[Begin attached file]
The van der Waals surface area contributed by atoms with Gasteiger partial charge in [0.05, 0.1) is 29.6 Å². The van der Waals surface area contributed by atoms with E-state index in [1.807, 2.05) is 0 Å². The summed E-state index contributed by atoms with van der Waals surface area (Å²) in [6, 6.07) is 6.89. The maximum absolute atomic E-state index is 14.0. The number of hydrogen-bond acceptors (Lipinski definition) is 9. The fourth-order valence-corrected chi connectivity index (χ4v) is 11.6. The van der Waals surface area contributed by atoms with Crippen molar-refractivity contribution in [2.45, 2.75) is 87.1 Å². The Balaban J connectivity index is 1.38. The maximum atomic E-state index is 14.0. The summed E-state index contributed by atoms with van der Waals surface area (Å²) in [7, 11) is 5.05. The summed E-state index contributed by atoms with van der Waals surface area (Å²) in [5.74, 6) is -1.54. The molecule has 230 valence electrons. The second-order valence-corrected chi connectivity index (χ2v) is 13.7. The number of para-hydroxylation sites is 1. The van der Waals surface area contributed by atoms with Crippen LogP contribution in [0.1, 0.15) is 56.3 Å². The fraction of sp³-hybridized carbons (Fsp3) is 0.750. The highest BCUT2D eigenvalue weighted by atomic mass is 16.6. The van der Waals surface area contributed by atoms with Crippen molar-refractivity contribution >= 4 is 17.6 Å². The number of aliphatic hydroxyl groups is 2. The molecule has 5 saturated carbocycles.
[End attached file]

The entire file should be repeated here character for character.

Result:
The van der Waals surface area contributed by atoms with Gasteiger partial charge in [0.05, 0.1) is 29.6 Å². The van der Waals surface area contributed by atoms with E-state index in [1.807, 2.05) is 0 Å². The summed E-state index contributed by atoms with van der Waals surface area (Å²) in [6, 6.07) is 6.89. The maximum absolute atomic E-state index is 14.0. The number of hydrogen-bond acceptors (Lipinski definition) is 9. The fourth-order valence-corrected chi connectivity index (χ4v) is 11.6. The van der Waals surface area contributed by atoms with Crippen molar-refractivity contribution in [2.45, 2.75) is 87.1 Å². The Balaban J connectivity index is 1.38. The maximum atomic E-state index is 14.0. The summed E-state index contributed by atoms with van der Waals surface area (Å²) in [7, 11) is 5.05. The summed E-state index contributed by atoms with van der Waals surface area (Å²) in [5.74, 6) is -1.54. The molecule has 230 valence electrons. The second-order valence-corrected chi connectivity index (χ2v) is 13.7. The number of para-hydroxylation sites is 1. The van der Waals surface area contributed by atoms with Crippen LogP contribution in [0.1, 0.15) is 56.3 Å². The fraction of sp³-hybridized carbons (Fsp3) is 0.750. The highest BCUT2D eigenvalue weighted by atomic mass is 16.6. The van der Waals surface area contributed by atoms with Crippen molar-refractivity contribution >= 4 is 17.6 Å². The number of aliphatic hydroxyl groups is 2. The molecule has 5 saturated carbocycles.